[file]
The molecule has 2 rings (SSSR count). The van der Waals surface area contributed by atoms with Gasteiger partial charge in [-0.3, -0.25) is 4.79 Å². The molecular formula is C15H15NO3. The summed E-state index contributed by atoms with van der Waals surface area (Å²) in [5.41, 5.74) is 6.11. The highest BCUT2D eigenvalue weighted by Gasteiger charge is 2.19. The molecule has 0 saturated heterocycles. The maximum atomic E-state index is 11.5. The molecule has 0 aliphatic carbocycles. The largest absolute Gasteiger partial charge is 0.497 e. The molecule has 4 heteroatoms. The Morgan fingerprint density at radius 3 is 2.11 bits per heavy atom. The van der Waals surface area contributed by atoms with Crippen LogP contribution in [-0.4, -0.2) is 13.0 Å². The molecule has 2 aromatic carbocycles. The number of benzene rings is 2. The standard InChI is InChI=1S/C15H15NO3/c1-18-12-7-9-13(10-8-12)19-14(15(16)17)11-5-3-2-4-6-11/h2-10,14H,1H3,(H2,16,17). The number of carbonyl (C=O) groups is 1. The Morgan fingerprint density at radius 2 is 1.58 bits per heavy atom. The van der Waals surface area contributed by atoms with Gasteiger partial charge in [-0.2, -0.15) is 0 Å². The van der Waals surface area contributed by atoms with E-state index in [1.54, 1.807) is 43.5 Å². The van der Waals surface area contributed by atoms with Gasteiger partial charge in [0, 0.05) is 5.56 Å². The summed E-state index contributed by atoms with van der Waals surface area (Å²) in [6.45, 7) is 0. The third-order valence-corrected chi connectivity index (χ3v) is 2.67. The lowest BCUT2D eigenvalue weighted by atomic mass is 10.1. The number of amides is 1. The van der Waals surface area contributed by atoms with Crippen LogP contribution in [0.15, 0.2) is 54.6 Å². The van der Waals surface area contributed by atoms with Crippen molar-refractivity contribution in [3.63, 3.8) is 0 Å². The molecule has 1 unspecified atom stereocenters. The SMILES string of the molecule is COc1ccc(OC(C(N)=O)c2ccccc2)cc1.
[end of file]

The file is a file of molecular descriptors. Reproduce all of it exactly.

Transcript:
The molecule has 2 rings (SSSR count). The van der Waals surface area contributed by atoms with Gasteiger partial charge in [-0.3, -0.25) is 4.79 Å². The molecular formula is C15H15NO3. The summed E-state index contributed by atoms with van der Waals surface area (Å²) in [5.41, 5.74) is 6.11. The highest BCUT2D eigenvalue weighted by Gasteiger charge is 2.19. The molecule has 0 saturated heterocycles. The maximum atomic E-state index is 11.5. The molecule has 0 aliphatic carbocycles. The largest absolute Gasteiger partial charge is 0.497 e. The molecule has 4 heteroatoms. The Morgan fingerprint density at radius 3 is 2.11 bits per heavy atom. The van der Waals surface area contributed by atoms with Crippen LogP contribution in [-0.4, -0.2) is 13.0 Å². The molecule has 2 aromatic carbocycles. The number of benzene rings is 2. The standard InChI is InChI=1S/C15H15NO3/c1-18-12-7-9-13(10-8-12)19-14(15(16)17)11-5-3-2-4-6-11/h2-10,14H,1H3,(H2,16,17). The number of carbonyl (C=O) groups is 1. The Morgan fingerprint density at radius 2 is 1.58 bits per heavy atom. The van der Waals surface area contributed by atoms with Gasteiger partial charge in [-0.2, -0.15) is 0 Å². The van der Waals surface area contributed by atoms with E-state index in [1.54, 1.807) is 43.5 Å². The van der Waals surface area contributed by atoms with Gasteiger partial charge in [0, 0.05) is 5.56 Å². The summed E-state index contributed by atoms with van der Waals surface area (Å²) in [6.45, 7) is 0. The third-order valence-corrected chi connectivity index (χ3v) is 2.67. The lowest BCUT2D eigenvalue weighted by atomic mass is 10.1. The number of amides is 1. The van der Waals surface area contributed by atoms with Crippen LogP contribution in [0.15, 0.2) is 54.6 Å². The van der Waals surface area contributed by atoms with Crippen molar-refractivity contribution in [3.63, 3.8) is 0 Å². The molecule has 1 unspecified atom stereocenters. The SMILES string of the molecule is COc1ccc(OC(C(N)=O)c2ccccc2)cc1.